Even if it's a bad deal - this will still likely work out good for me. Because a Taylor Swift recording will likely generate more artists wanting record David's lament - and perform it publicly.

And luckily I won't need to negotiate every future use - those agreements are all pre-determined by statutory law.

Every artist/label that wants to record their version of "David's Lament" - has to pay 9.1 cents per physical copy (CD) and about 6 cents per 100 on-demand streams. These are called mechanical licenses. Again this is federal law arrangement - so no CD's on CD Baby or Amazon or any commercial outlet skip on paying this.

Which bring us to our main topic - performance rights. Meaning who has the right to publically perform someone else's composition. And in this case performance means not just to play the song live, but also to play a recording of the song - any recording. Basically in most every situation in which a song might be heard - the composer of that song deserves compensation - and it is the Performing Rights Organization that are tasked with seeing that composers are compensated.

So if a restaurant plays background music - be it musak, or a stack of CD's played behind the bar - they are required to pay a license fee for that use.

Same with a sports bar, a shoe shop, department store, hotel elevators, etc.

Live performances? Same bit - a major act playing an arena. They may have written all of their songs or not. Or maybe only some band members wrote songs - makes no difference a license fee is paid for all of them based on attendance (in this case, specifically per song as listed on a reporting form)

A club or bar with live and canned music will pay an annual license based on size, general usage, etc

School concerts, free concerts in the park, again, virtually everywhere - if you hear a song in public that you didn't write, there is legal right for the PRO to collect some sort of fee for its performance.

So wedding bands, cover bands in clubs aren't involved with this - as it is generally the venue that is responsible for making sure the proper licenses are paid.

But to be clear - of all of that money collected from all of those sources...none of it goes to the artists of the original recordings, nor their labels - it all goes to the PRO's which them distribute it the songwriters and their publishers. None of that "Don't Stop Believing'" money went to Journey - it all went to Steve Perry, Jonathan Cain and Neil Schon.

This is why it was best to be Lennon or McCartney... less so to be Harrison.... far far less so to be Ringo.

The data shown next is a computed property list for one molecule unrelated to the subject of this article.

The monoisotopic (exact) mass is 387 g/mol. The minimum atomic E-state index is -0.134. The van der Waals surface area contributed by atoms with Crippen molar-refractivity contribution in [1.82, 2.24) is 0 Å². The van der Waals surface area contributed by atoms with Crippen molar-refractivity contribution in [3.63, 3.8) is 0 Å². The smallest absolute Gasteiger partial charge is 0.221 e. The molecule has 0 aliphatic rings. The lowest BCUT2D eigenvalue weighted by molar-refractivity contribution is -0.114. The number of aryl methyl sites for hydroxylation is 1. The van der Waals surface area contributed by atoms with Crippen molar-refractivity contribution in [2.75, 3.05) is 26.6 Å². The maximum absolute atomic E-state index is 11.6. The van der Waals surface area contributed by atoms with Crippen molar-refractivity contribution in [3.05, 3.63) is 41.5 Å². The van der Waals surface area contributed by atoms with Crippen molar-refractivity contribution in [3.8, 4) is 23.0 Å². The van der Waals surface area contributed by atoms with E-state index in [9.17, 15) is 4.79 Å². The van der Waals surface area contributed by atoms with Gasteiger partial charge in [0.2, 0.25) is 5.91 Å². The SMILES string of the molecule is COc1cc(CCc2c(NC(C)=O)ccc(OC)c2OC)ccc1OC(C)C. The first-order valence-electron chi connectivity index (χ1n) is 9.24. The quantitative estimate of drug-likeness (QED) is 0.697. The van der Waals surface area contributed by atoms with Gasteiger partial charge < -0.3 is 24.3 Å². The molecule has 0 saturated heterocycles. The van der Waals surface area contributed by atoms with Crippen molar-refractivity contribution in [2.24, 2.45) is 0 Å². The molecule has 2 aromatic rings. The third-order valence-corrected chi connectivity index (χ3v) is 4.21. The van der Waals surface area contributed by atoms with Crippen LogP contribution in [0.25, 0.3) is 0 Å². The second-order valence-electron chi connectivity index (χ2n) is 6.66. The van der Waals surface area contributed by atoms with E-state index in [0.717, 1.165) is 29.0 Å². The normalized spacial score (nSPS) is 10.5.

So it's not that there isn't money to be made from sound recording royalties - or record royalties. But it is far far better to get in on the songwriting money. As again - all of the money touched on in this topic's main questions go to the songwriters.

(Tribute bands can I guess get caught in the muck if a band believes they have run afoul of that band's trademarks - but that is a whole different topic. And considering the number tribute bands, one that probably isn't a big problem)
Thanks for the clarification.
 

ARGuy

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It seems like there are two completely separate issues here that are getting thrown together - how, and how much, a cover band playing in a public venue gets paid, and how, and how much the songwriters of the music the band is playing get paid. Leaving out the issue of any agreement between the local musicians union and the venue for now, how much the band gets paid is between the band and the venue, and the venue pays the band. There is no involvement between the band and the PRO's. You can play in cover bands for your whole life and never have any contact with the PRO's. As for the songwriters whose music the band is playing and profiting from, they get paid by the PRO's, who get paid by the venue. As for how much live music costs the venue, they can control how much they pay the band, but they don't have as much control over how much they pay the PRO's. Having a music license is somewhat like having a liquor license. To sum this up, for a venue to have live music, it's not just as simple as how much they pay the band.
 

Whitten

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Yes, although I think we always submitted a set list so the correct performed songs were reported to the PROs and songwriters.